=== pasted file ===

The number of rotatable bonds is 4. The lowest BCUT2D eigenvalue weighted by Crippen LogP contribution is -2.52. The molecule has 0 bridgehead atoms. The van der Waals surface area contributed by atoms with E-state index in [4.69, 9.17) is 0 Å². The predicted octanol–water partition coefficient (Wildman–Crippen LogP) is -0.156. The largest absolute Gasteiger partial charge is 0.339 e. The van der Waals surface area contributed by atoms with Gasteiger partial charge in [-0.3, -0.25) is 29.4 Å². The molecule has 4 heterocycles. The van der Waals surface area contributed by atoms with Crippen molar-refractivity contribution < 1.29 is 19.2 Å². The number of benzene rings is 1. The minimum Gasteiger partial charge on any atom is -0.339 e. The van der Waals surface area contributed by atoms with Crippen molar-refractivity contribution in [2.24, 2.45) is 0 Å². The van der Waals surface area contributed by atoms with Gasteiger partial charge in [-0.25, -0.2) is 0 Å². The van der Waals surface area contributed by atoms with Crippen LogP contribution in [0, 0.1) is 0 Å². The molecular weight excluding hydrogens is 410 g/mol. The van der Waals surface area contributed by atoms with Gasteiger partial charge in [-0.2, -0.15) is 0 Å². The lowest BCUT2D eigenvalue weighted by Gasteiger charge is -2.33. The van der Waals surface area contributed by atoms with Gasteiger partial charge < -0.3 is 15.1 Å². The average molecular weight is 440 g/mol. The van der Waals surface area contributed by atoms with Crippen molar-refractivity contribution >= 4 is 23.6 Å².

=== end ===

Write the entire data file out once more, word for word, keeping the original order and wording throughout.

The number of rotatable bonds is 4. The lowest BCUT2D eigenvalue weighted by Crippen LogP contribution is -2.52. The molecule has 0 bridgehead atoms. The van der Waals surface area contributed by atoms with E-state index in [4.69, 9.17) is 0 Å². The predicted octanol–water partition coefficient (Wildman–Crippen LogP) is -0.156. The largest absolute Gasteiger partial charge is 0.339 e. The van der Waals surface area contributed by atoms with Gasteiger partial charge in [-0.3, -0.25) is 29.4 Å². The molecule has 4 heterocycles. The van der Waals surface area contributed by atoms with Crippen molar-refractivity contribution < 1.29 is 19.2 Å². The number of benzene rings is 1. The minimum Gasteiger partial charge on any atom is -0.339 e. The van der Waals surface area contributed by atoms with Crippen molar-refractivity contribution in [2.24, 2.45) is 0 Å². The van der Waals surface area contributed by atoms with Gasteiger partial charge in [-0.25, -0.2) is 0 Å². The van der Waals surface area contributed by atoms with Crippen LogP contribution in [0, 0.1) is 0 Å². The molecular weight excluding hydrogens is 410 g/mol. The van der Waals surface area contributed by atoms with Gasteiger partial charge in [-0.2, -0.15) is 0 Å². The lowest BCUT2D eigenvalue weighted by Gasteiger charge is -2.33. The van der Waals surface area contributed by atoms with Gasteiger partial charge < -0.3 is 15.1 Å². The average molecular weight is 440 g/mol. The van der Waals surface area contributed by atoms with Crippen molar-refractivity contribution >= 4 is 23.6 Å².